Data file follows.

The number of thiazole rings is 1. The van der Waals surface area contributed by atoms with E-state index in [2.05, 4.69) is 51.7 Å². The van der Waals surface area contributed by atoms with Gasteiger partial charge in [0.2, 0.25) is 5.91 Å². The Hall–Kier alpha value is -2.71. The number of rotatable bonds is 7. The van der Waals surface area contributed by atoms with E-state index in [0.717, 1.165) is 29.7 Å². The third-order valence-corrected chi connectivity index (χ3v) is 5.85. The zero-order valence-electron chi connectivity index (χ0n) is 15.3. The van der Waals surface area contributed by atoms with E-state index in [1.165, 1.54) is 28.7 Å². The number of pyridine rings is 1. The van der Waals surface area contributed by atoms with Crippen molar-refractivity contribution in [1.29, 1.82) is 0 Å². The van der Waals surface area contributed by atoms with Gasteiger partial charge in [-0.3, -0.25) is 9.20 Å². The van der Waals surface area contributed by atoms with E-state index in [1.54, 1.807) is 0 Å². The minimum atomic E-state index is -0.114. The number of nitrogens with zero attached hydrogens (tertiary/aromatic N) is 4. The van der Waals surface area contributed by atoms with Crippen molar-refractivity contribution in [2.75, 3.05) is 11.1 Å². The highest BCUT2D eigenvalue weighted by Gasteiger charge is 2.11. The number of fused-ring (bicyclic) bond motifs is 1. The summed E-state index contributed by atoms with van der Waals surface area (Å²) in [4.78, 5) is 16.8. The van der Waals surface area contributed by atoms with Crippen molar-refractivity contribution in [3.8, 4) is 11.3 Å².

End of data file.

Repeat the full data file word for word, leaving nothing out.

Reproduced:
The number of thiazole rings is 1. The van der Waals surface area contributed by atoms with E-state index in [2.05, 4.69) is 51.7 Å². The van der Waals surface area contributed by atoms with Gasteiger partial charge in [0.2, 0.25) is 5.91 Å². The Hall–Kier alpha value is -2.71. The number of rotatable bonds is 7. The van der Waals surface area contributed by atoms with E-state index in [0.717, 1.165) is 29.7 Å². The third-order valence-corrected chi connectivity index (χ3v) is 5.85. The zero-order valence-electron chi connectivity index (χ0n) is 15.3. The van der Waals surface area contributed by atoms with E-state index in [1.165, 1.54) is 28.7 Å². The number of pyridine rings is 1. The van der Waals surface area contributed by atoms with Crippen molar-refractivity contribution in [1.29, 1.82) is 0 Å². The van der Waals surface area contributed by atoms with Gasteiger partial charge in [-0.3, -0.25) is 9.20 Å². The van der Waals surface area contributed by atoms with E-state index in [1.54, 1.807) is 0 Å². The minimum atomic E-state index is -0.114. The number of nitrogens with zero attached hydrogens (tertiary/aromatic N) is 4. The van der Waals surface area contributed by atoms with Crippen molar-refractivity contribution in [2.75, 3.05) is 11.1 Å². The highest BCUT2D eigenvalue weighted by Gasteiger charge is 2.11. The number of fused-ring (bicyclic) bond motifs is 1. The summed E-state index contributed by atoms with van der Waals surface area (Å²) in [4.78, 5) is 16.8. The van der Waals surface area contributed by atoms with Crippen molar-refractivity contribution in [3.8, 4) is 11.3 Å².